The Vertebrate Pattern, continued


Deuterostomes are distinguished from other bilaterians by having deuterostomous development (later). Major groups include:

Cyprinius carpio
Chordata: (Cambrian - Recent) Including

Leopard sea cucumber Bohadschia argus
Echinodermata: (Cambrian - Recent)

Acorn worm from The Telegraph
Hemichordata: (Cambrian - Recent) Including

From Clark University - Ecology of Atlantic Shores
Chordate diversity:
Craniata: (Cambrian - Recent) The last common ancestor of hagfish and vertebrates and all of its descendants.

Synapomorphies of craniata:

Hagfish - from Joseph Jameson-Gould, Real Monstrosities Blog

A modest example

For now, we will represent Craniata with its most primitive living group - Hypertreti - the hagfish (Carboniferous - Recent).

Synapomorphies of Hyperotreti:

Hagfish display interesting behaviors and are endearing in a grotesque sort of way. All synapomorphies of Craniata are present in hagfish.

Other characteristics:

But hagfish lack many features we see in other craniates:

As such, they are a decent stand-in for the ancestral craniate.

How are these deuterostome groups related?

Simply scoring a matrix of their obvious characters can lead to naive results. (Try it.)

To make it more interesting, consider some fossil deuterostomes:

Vetulicolians by Skelefrog from Deviant Art
Vetulicolia: Known from the classic fossil localities of Chengjiang (Yunnan Province, China) and Sirius Passet (Greenland). These animals encompass a range of shapes but have these characteristics in common:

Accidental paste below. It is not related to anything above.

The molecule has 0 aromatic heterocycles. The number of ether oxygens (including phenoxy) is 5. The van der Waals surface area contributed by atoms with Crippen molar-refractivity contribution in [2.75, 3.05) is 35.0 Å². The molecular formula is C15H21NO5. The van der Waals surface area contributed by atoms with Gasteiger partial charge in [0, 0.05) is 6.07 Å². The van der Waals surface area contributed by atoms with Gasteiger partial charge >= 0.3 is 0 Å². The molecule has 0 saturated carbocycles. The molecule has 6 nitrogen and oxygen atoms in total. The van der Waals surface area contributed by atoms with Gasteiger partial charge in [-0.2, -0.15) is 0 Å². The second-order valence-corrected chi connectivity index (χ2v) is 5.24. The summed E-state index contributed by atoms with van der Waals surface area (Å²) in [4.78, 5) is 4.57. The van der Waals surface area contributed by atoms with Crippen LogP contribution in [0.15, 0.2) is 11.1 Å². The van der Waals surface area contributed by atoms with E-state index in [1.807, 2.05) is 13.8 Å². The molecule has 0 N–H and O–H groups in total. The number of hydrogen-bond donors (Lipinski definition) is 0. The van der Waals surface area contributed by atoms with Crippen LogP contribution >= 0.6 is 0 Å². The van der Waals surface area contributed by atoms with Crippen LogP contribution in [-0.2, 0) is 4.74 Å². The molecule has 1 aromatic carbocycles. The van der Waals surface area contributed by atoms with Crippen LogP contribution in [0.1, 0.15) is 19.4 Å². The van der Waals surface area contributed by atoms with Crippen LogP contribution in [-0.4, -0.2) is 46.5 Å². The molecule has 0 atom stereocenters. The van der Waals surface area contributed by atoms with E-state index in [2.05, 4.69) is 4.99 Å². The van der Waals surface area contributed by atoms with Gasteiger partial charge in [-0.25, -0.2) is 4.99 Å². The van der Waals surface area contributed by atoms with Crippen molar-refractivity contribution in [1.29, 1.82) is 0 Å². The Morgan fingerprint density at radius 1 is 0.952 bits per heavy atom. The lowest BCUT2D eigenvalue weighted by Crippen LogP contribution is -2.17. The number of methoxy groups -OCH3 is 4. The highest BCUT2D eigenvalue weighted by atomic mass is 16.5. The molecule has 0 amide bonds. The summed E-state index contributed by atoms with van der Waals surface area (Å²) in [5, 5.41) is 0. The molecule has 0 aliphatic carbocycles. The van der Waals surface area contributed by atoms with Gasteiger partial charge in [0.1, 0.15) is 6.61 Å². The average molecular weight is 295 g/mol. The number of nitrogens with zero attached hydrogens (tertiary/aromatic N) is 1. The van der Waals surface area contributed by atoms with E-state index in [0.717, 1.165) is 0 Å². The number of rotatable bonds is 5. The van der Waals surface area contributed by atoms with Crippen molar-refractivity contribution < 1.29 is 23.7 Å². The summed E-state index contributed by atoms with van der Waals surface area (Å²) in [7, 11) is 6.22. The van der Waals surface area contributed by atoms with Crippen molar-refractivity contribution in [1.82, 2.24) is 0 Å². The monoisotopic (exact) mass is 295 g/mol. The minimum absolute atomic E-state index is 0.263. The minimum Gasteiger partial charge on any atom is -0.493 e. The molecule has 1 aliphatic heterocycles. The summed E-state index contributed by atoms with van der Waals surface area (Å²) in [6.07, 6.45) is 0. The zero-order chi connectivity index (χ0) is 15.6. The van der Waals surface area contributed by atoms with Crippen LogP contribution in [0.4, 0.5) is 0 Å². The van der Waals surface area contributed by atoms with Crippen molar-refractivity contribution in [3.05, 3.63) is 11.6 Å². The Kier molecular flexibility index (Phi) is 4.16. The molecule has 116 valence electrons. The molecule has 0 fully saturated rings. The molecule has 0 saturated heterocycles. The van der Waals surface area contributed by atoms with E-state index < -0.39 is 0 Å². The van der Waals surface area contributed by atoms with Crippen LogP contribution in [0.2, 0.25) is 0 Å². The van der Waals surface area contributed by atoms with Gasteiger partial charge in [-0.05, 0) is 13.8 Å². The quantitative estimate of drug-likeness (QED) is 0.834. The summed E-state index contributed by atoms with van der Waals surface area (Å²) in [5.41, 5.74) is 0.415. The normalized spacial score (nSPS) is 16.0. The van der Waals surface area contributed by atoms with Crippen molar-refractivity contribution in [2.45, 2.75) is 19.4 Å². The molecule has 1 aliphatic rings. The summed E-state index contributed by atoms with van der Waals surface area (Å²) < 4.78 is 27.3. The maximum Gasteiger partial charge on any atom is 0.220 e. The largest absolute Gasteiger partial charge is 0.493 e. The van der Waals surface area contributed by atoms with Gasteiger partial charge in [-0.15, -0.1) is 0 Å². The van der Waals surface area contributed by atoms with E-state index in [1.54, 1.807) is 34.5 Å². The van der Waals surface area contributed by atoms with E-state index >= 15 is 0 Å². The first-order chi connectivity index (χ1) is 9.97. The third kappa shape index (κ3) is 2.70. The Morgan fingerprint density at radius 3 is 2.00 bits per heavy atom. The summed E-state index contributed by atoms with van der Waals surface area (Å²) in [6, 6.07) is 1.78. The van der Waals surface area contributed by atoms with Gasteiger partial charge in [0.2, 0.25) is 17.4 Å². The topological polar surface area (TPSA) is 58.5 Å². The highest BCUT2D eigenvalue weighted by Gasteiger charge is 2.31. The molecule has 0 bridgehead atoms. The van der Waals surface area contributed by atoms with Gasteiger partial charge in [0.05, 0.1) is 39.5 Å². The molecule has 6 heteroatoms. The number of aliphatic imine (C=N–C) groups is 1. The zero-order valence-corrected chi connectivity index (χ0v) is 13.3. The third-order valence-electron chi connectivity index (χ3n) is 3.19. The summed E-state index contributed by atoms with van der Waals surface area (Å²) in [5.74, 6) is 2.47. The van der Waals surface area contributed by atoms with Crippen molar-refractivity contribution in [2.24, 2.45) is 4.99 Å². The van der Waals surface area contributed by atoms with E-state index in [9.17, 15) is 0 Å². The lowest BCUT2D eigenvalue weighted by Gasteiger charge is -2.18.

The consensus interpretation is that:

Pikaia graciliens from Smithsonian Institution

Pikaia - Almost a chordate:

The Burgess Shale fossil Pikaia graciliens, known from hundreds of specimens, is often cited in popular literature as the "earliest chordate." In fact:

Conway-Morris and Caron plausibly regard it as a "stem-chordate," closer to Chordata than to Ambulacraria, but just barely. What Pikaia does have is: Potential synapomorphies with proper chordates. <

What a difference twenty years make.

When your instructors completed their PhDs, the consensus of deuterostome phylogenies held that:

Discoveries that have changed that view:

Craniate diversity:

University of California Berkeley
Sarcopterygian diversity:

Tetrapoda: the last common ancestor of Lissamphibia (salamanders, frogs, etc.) and Amniota (mammals, reptiles) and all of its descendants.

Tetrapod diversity:

Amniota: the last common ancestor of Mammalia and Reptilia and all of its descendants.

Amniota issues:

Amniote diversity: Two major groups